8 Investigates: What is Tampa doing to stop ‘modern day slavery’?

TAMPA, Fla. (WFLA) — The same day that Tampa police raided and shut down a massage parlor staffed by scantily-clad Asian women on Henderson Boulevard, the Tampa police chief stood outside of that business and declared that “human trafficking is the modern day form of slavery.”

That was four years ago when Jane Castor was Tampa’s police chief and the city seemed focused on shutting down organized prostitution that masqueraded as legitimate therapeutic massage in the city’s Asian health spas.

Consignment store owner Teena Slocum was there that day and ended up moving her store, in the largest part to get away from the notoriety of the prostitution next door.

“They had girls on the back porch in lingerie,” Slocum said. “Young girls.”

Today, there are at least ten Asian health spas on Kennedy Boulevard and several more just around the corner on Dale Mabry Highway. Business is booming.

“I don’t know how they get away with it,” Slocum said. “Why isn’t anybody doing anything about it?”

“I think the entire city’s being victimized by this,” said Brandon Pierpont, who lives minutes away from Kennedy Boulevard. “I think it makes us look trashy and endangers us.”

Last year, Pierpont took his girlfriend to Kim’s Spa, one of the Asian spas operating freely on Kennedy Boulevard, to purchase a pedicure for her birthday. He immediately suspected there was prostitution going on inside.

His subsequent complaint to Tampa police culminated in a prostitution bust six months later. The business has recently changed names, but Pierpont said he revisited it to see for himself what is going on now. Other than a name change, he reports that it looks the same.

“It should be a high level of priority,” Pierpont said.

Our 8 on Your Side investigation of police records reveals that over the past five years, Tampa police have attempted to bust a total of four spas on Kennedy Boulevard, resulting in just two prostitution arrests. In the other two cases, the women either vanished or could not be identified for arrest.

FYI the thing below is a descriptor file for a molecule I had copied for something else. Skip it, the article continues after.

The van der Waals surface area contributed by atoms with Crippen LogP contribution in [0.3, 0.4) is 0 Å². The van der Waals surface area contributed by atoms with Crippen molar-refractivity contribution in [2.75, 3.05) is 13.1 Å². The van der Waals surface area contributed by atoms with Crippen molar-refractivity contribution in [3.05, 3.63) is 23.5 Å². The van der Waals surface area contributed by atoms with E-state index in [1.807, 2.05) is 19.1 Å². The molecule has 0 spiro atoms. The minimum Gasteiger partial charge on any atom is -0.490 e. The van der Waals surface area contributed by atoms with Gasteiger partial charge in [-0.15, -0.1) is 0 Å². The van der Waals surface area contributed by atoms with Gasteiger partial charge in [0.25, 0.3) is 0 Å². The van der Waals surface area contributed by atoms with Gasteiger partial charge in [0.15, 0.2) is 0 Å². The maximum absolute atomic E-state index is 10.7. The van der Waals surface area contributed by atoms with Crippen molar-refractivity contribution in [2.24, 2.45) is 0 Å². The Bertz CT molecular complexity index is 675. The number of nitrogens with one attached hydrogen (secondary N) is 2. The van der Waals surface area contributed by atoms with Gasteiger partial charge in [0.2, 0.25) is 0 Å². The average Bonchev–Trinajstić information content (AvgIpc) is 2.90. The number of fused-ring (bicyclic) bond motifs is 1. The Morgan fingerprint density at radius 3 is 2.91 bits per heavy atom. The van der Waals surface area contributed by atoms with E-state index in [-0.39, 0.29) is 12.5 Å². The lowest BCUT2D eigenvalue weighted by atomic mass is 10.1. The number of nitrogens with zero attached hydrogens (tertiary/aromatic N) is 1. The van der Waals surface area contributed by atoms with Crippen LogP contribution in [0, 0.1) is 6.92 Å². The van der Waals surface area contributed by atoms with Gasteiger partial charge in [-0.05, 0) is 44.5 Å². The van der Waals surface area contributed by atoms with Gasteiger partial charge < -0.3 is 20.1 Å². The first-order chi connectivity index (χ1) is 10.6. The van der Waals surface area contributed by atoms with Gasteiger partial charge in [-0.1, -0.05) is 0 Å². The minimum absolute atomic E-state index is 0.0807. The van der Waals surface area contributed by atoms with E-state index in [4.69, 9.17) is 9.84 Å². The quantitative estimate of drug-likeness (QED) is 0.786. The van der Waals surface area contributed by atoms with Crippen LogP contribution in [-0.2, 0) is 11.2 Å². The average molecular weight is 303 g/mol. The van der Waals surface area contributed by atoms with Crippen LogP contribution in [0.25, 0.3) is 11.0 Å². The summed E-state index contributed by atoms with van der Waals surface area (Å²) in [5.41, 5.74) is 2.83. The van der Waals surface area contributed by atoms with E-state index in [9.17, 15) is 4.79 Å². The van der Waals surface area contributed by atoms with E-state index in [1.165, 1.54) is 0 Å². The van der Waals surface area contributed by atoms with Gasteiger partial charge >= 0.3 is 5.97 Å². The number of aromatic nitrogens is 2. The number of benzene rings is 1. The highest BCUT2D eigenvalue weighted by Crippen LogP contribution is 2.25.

The undercover Tampa detective who leads such investigations tells us investigations are complaint-driven and it is difficult to catch women in the act, because they are savvy about undercover police tactics. The women vanish and the businesses change hands when there’s a crackdown.

Tampa City Council members who are aware of our news investigation have now asked police to give a report on Tampa’s seedy massage trade at its upcoming meeting on May 18th. Meanwhile, even Florida’s Attorney General Pam Bondi appears stymied about how to suppress what the undercover detective calls “organized prostitution,” operating in plain sight on some of Tampa’s busiest thoroughfares.

“I know Tampa police, they have a great unit and they’re looking very closely at them. I know that,” Bondi said. “And I know our state attorney here, they have a unit that investigates as well. My office only gets involved if they can prove human trafficking charges.”

Bondi was in Tampa last week to help dedicate human trafficking mural at the bus station when she made those comments. “To me, it’s supply and demand and those men need to quit going to those places,” Bondi said.

Since last week’s broadcast of our investigation “Storefronts for Sex?” we have been bombarded with responses, comments and complaints about the seedy side of the massage profession as it plays out on Kennedy Boulevard. We’ve heard from residents, customers, and wives who blame such establishments for wrecking their marriages. Some critics blame us for waging a moral crusade, others are rallying to join the cause to shut down massage parlors that engage in prostitution.

Last Friday —the day after our broadcast– Venice police raided three Asian massage parlors in that city and arrested three women for prostitution as a sign of zero tolerance for such activity in that city.

Despite repeated requests for an interview, Tampa Mayor Bob Buckhorn’s media handler won’t make him available to answer our questions, and we’re still waiting on a response to our request to interview current Tampa Police Chief Eric Ward.

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